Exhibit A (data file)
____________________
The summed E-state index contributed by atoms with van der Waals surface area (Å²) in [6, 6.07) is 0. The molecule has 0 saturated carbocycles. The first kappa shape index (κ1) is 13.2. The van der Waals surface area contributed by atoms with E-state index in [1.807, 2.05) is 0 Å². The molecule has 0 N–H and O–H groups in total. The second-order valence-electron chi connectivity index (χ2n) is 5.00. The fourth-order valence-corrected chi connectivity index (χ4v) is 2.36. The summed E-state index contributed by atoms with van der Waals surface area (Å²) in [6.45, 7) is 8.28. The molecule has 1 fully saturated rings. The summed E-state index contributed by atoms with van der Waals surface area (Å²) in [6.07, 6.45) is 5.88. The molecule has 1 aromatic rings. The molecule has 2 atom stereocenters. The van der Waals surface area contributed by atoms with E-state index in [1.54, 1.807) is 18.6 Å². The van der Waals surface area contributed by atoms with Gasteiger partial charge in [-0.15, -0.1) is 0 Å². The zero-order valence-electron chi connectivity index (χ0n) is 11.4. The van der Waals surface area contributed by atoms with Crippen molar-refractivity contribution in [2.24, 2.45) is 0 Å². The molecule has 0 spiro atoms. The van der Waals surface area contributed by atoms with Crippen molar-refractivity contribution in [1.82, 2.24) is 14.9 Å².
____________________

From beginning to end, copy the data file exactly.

The summed E-state index contributed by atoms with van der Waals surface area (Å²) in [6, 6.07) is 0. The molecule has 0 saturated carbocycles. The first kappa shape index (κ1) is 13.2. The van der Waals surface area contributed by atoms with E-state index in [1.807, 2.05) is 0 Å². The molecule has 0 N–H and O–H groups in total. The second-order valence-electron chi connectivity index (χ2n) is 5.00. The fourth-order valence-corrected chi connectivity index (χ4v) is 2.36. The summed E-state index contributed by atoms with van der Waals surface area (Å²) in [6.45, 7) is 8.28. The molecule has 1 fully saturated rings. The summed E-state index contributed by atoms with van der Waals surface area (Å²) in [6.07, 6.45) is 5.88. The molecule has 1 aromatic rings. The molecule has 2 atom stereocenters. The van der Waals surface area contributed by atoms with E-state index in [1.54, 1.807) is 18.6 Å². The van der Waals surface area contributed by atoms with Gasteiger partial charge in [-0.15, -0.1) is 0 Å². The zero-order valence-electron chi connectivity index (χ0n) is 11.4. The van der Waals surface area contributed by atoms with Crippen molar-refractivity contribution in [2.24, 2.45) is 0 Å². The molecule has 0 spiro atoms. The van der Waals surface area contributed by atoms with Crippen molar-refractivity contribution in [1.82, 2.24) is 14.9 Å².